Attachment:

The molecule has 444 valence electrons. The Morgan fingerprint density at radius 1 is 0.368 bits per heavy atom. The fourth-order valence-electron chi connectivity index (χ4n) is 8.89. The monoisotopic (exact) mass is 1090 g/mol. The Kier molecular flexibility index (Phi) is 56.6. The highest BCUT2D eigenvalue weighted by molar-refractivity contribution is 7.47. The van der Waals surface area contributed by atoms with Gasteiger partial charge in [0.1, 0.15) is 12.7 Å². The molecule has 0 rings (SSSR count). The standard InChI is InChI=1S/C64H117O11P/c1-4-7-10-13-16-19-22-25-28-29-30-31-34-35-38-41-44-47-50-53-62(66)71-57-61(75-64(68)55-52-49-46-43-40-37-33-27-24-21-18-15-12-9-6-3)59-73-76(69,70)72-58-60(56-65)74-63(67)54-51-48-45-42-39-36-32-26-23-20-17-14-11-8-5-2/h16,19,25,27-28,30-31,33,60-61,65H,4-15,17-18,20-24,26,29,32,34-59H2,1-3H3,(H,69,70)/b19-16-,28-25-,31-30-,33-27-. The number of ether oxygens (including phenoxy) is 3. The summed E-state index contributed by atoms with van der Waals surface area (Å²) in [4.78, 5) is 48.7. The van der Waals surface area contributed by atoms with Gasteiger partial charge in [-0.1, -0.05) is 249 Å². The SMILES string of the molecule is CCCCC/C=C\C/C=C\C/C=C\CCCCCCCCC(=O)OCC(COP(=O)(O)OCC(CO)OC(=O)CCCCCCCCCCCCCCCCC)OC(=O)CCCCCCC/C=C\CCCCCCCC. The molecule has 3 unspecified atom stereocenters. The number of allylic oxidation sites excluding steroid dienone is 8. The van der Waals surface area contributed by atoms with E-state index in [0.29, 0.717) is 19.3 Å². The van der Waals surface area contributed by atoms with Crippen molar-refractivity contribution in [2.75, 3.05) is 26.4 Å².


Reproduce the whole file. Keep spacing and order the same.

The molecule has 444 valence electrons. The Morgan fingerprint density at radius 1 is 0.368 bits per heavy atom. The fourth-order valence-electron chi connectivity index (χ4n) is 8.89. The monoisotopic (exact) mass is 1090 g/mol. The Kier molecular flexibility index (Phi) is 56.6. The highest BCUT2D eigenvalue weighted by molar-refractivity contribution is 7.47. The van der Waals surface area contributed by atoms with Gasteiger partial charge in [0.1, 0.15) is 12.7 Å². The molecule has 0 rings (SSSR count). The standard InChI is InChI=1S/C64H117O11P/c1-4-7-10-13-16-19-22-25-28-29-30-31-34-35-38-41-44-47-50-53-62(66)71-57-61(75-64(68)55-52-49-46-43-40-37-33-27-24-21-18-15-12-9-6-3)59-73-76(69,70)72-58-60(56-65)74-63(67)54-51-48-45-42-39-36-32-26-23-20-17-14-11-8-5-2/h16,19,25,27-28,30-31,33,60-61,65H,4-15,17-18,20-24,26,29,32,34-59H2,1-3H3,(H,69,70)/b19-16-,28-25-,31-30-,33-27-. The number of ether oxygens (including phenoxy) is 3. The summed E-state index contributed by atoms with van der Waals surface area (Å²) in [4.78, 5) is 48.7. The van der Waals surface area contributed by atoms with Gasteiger partial charge in [-0.1, -0.05) is 249 Å². The SMILES string of the molecule is CCCCC/C=C\C/C=C\C/C=C\CCCCCCCCC(=O)OCC(COP(=O)(O)OCC(CO)OC(=O)CCCCCCCCCCCCCCCCC)OC(=O)CCCCCCC/C=C\CCCCCCCC. The molecule has 3 unspecified atom stereocenters. The number of allylic oxidation sites excluding steroid dienone is 8. The van der Waals surface area contributed by atoms with E-state index in [0.29, 0.717) is 19.3 Å². The van der Waals surface area contributed by atoms with Crippen molar-refractivity contribution in [2.75, 3.05) is 26.4 Å².